Google to replace Chrome's HTTPS lock icon in September
Google has announced that it will replace the HTTPS lock icon in Chrome. It wants to bring a new icon as part of its redesign that is set to arrive in September.
Why is the HTTPS lock icon so important?
As you may know, an HTTPS connection ensures that the channel is secure, i.e. the browser's connection to a web page cannot be eavesdropped upon by hackers. An HTTP page on the other hand is generally unsafe as it could be redirected to malicious web pages. The HTTPS protocol is widely employed by websites, Google says over 95% of page loads on Windows are over HTTPS channels. The Silicon Valley mogul had pushed the use of HTTPS widely, and had warned websites that it would rank non-HTTPS sites lower in search results, which helped the adoption of the protocol.
There are a couple of ways to tell when a connection to a website is secure. One is to check the prefix of a URL, if it starts with HTTPS or not. A simpler way is to look at the lock icon next to the address bar, if it shows a padlock the connection is using a secure channel. Some modern browsers have a dedicated site details button sort of like a shield icon, clicking on which provides more details about the connection to a website, but that's a different story.
Why is Google replacing the HTTPS icon?
So, if the HTTPS icon is useful, why does Google want to replace it? The Mountain View company says that the icon is a remnant of the past, where HTTPS was not commonly deployed by websites. Google says that the HTTPS lock icon is often misunderstood as representing a website's trustworthiness. A study conducted by the search giant in 2021 revealed that just 11% of participants in the research had actually understood what the lock icon meant.
In other words, people assumed that a website was safe to use because it had an HTTPS connection. The company reveals that it is far from the truth and that even hackers are using it, nearly all phishing sites use HTTPS. This will of course display the lock icon, which is exactly the landmine that it wants to sidestep. Even the FBI published a paper where it advised users that the HTTPS lock icon is not a safety sign.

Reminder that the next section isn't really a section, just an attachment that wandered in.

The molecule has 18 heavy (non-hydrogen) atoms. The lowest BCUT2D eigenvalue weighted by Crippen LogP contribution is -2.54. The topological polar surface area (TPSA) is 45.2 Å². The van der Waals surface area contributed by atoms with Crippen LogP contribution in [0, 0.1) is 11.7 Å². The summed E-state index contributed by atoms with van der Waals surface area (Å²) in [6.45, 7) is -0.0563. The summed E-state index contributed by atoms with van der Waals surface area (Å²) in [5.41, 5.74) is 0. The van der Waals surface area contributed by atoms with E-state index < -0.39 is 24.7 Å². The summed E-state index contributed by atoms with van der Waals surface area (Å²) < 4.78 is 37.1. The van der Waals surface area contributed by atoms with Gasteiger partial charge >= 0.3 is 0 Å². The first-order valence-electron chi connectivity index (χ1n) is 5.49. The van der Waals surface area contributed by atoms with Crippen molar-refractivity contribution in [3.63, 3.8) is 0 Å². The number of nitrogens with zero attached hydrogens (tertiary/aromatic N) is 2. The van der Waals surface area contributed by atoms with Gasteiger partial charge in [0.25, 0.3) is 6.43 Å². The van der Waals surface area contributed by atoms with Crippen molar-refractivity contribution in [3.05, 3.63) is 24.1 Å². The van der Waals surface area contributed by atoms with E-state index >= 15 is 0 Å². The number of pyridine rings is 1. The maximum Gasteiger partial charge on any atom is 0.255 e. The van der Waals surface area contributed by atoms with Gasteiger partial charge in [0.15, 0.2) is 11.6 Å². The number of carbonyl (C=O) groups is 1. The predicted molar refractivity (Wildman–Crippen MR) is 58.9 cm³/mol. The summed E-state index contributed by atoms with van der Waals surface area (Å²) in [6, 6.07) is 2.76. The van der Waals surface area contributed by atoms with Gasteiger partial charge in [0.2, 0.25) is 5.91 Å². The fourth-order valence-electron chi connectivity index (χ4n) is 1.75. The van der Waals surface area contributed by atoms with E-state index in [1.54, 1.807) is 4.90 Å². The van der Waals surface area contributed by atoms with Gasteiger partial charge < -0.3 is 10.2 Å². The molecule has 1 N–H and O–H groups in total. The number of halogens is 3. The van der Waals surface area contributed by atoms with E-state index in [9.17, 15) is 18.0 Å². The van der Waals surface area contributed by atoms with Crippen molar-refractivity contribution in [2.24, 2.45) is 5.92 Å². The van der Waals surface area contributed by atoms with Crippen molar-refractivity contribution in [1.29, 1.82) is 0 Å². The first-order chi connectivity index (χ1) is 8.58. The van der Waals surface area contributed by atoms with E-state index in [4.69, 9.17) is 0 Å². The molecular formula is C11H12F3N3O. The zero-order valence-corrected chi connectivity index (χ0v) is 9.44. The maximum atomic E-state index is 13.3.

Google began experimenting with the HTTPS icon in 2021, when it replaced it with an arrow button. The experiment was apparently successful and didn't cause any confusion among users. Here's what it looked like.
But, the company decided to go with a different style.
What is the new icon in Chrome?
The new HTTPS button is a tune icon that has been redesigned slightly. Google says that the new button is a neutral indicator that will avoid the confusion and security risks that were caused by the lock icon.
How will this help users? Functionally, the buttons are the same. But the company says that the tune icon does not imply that a website is trustworthy. The aesthetics are quite similar to settings in other apps, which will help users understand that it is clickable. This will in turn engage user interaction, so they may click on it to check the site details, and permissions. Google says the new icon will launch with the redesigned interface in Chrome 117, which is scheduled to be released in September 2023.
If you want to see what the new HTTPS icon looks like and experiment with it, you can install Chrome Canary, by testing the 2023 redesign. You can find the steps for enabling it in Martin's article.
On a sidenote, Google Chrome for iOS has been updated to version 113. It now lets you translate text by selection.Advertisement